Wordpress shortcodes to the rescue

Do you really trust your users' HTML skills?

Wordpress shortcodes allow us to quickly and easily build somewhat complex markup constructs wrapped around user entered copy, without the editor knowing complicated markup and without the need for a completely separate and complex Wordpress plugin.

Today we were working on a site for a client using Wordpress that required some markup wrapped around a block of copy the user was to enter using the standard CMS copy entry. For someone who knows HTML it was trivially simple, however when working with WP and any other client-facing-CMS having users who know any HTML is highly unlikely. To get around this Wordpress allows for you to quickly and easily implement shortcodes that, while not beginner CMS level, allow users to simply add possibly complicated markup without realizing.

For the content editor to use a shortcode they only need to enter something like:

[block title="Lorem ipsum dolor"]
    Lorem ipsum dolor sit amet, consectetur adipiscing elit.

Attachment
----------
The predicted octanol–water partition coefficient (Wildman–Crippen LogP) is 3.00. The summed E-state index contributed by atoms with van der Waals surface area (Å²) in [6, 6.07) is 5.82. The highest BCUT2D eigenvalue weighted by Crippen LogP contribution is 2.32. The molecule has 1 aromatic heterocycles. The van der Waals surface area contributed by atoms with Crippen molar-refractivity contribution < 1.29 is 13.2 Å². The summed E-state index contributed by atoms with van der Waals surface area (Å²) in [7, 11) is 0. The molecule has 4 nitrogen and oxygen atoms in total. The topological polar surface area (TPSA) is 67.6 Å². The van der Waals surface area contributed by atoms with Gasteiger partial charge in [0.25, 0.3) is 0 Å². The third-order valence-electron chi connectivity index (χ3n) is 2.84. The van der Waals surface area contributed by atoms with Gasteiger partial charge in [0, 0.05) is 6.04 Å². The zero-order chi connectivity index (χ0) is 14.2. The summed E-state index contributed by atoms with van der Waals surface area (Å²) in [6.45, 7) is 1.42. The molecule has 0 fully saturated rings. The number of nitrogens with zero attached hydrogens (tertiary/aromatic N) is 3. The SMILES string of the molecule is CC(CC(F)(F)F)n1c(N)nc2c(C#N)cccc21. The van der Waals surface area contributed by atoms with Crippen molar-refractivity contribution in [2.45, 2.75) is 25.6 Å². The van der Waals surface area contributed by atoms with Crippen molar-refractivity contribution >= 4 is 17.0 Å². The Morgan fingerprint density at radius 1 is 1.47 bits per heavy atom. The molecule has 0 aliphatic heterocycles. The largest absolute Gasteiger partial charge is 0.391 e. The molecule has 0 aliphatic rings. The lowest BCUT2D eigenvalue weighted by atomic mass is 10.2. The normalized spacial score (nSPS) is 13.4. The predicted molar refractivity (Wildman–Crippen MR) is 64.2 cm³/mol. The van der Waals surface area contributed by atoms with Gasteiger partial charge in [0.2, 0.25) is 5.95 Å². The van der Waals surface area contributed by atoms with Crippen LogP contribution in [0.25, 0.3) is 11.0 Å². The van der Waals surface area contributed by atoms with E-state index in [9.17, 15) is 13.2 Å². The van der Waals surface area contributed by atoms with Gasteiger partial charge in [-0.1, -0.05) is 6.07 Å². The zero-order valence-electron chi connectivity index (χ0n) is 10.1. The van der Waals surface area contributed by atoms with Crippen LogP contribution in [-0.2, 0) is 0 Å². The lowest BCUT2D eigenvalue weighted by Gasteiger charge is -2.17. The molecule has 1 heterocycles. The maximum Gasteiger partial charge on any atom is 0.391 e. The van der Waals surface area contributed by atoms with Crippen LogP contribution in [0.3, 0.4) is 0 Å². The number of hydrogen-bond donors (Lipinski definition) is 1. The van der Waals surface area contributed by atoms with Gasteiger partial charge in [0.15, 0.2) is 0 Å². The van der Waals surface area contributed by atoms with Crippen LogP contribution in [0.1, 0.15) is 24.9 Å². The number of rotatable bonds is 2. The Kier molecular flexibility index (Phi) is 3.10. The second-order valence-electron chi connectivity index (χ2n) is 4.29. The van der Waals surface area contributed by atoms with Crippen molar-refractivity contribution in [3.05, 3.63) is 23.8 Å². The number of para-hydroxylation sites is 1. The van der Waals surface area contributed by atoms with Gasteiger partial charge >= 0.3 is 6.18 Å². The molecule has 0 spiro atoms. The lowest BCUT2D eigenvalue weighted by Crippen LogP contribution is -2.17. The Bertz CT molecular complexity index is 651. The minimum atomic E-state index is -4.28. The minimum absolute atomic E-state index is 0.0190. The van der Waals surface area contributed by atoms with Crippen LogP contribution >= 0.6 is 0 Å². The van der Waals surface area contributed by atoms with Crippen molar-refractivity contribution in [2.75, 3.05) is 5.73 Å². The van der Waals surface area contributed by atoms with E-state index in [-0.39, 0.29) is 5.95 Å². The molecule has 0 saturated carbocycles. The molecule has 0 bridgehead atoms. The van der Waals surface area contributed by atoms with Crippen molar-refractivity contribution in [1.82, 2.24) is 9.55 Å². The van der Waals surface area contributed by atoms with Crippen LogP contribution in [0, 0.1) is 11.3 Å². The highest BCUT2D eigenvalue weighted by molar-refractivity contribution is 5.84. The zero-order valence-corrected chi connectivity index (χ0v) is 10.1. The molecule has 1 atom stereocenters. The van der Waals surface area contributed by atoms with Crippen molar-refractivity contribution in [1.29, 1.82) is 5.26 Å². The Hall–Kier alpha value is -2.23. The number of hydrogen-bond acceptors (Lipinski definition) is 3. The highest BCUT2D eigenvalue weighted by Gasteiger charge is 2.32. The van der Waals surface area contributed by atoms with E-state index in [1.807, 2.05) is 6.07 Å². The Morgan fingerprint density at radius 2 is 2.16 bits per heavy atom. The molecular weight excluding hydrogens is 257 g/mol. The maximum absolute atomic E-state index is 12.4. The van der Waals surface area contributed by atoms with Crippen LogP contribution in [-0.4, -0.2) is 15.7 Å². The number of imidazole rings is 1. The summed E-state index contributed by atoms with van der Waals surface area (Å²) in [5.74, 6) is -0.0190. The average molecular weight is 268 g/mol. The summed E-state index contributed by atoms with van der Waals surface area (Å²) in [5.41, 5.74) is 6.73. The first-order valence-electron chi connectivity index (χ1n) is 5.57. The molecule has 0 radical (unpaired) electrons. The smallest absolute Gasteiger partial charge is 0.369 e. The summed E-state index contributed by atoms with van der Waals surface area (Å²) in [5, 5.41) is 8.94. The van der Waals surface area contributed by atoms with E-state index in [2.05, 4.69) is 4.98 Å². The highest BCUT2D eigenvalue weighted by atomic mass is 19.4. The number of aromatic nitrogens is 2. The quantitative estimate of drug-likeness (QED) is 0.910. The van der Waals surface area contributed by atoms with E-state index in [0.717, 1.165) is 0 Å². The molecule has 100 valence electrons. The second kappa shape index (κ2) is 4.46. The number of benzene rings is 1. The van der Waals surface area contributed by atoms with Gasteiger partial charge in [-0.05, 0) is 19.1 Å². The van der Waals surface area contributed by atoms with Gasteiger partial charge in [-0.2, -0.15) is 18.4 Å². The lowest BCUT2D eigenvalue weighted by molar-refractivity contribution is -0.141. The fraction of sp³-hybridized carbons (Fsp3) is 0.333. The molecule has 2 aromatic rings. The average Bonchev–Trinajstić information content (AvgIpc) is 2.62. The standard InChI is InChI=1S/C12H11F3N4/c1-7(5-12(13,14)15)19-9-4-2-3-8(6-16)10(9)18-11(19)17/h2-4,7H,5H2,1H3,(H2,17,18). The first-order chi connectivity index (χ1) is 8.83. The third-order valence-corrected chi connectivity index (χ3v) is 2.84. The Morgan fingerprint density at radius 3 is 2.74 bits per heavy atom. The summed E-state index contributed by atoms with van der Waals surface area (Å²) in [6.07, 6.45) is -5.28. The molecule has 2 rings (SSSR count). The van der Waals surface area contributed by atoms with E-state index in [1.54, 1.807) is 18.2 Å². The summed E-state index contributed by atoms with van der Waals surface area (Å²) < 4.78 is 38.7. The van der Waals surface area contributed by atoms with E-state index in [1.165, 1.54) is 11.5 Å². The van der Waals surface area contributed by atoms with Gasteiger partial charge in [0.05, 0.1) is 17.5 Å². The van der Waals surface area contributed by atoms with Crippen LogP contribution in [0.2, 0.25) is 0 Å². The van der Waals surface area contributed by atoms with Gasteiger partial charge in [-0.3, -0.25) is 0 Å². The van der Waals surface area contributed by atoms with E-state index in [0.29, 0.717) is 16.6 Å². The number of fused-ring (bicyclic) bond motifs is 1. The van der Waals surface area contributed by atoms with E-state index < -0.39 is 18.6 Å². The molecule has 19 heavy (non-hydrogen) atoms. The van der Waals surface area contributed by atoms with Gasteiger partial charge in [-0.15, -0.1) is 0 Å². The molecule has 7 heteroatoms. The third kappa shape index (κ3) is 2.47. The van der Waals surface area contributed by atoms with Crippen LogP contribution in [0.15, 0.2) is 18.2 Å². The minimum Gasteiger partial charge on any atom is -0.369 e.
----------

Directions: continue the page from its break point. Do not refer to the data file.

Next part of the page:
[/block]

This will allow us to build any HTML markup we want with the specific elements provided. To do so we load up our functions.php file in the theme we're building and get to it.

function block_shortcode($atts, $content="") {

    extract(shortcode_atts(array(
        'title' => false
    ), $atts));

    $html = "<div class=\"block\">" .
    $html .= ($title) ? "<h2>$title</h2>" : "";
    $html .= "<div class=\"copy\">$content</div>";
    $html .= "</div>";

    return $html;
}
add_shortcode('block', 'block_shortcode');

The code above is trivially simple, but perfect for this example. We knocked up a simple function which takes the attributes passed to the short code (in this case we're only using title, though you can have as many as you want) and the content which is passed as the short code method's second parameter (but remember it may not be passed at all!).

The function itself simply runs extract to make all the $attr array variables local (which I'm not a fan of, but it's standard practice with these short codes. Another PHP-ism I guess… meh). After that we build the HTML markup with some more dirty PHP code. We at least check for an existing title before we use it.

The last line is how we actually add the short code to the Wordpress instance. This method add_shortcode takes the short code name to use (e.g. [block xxx]) and the function to call when it's placed in users content. With that extremely simple code you can create some really nice user-functions without forcing them to understand any HTML themselves. Win win!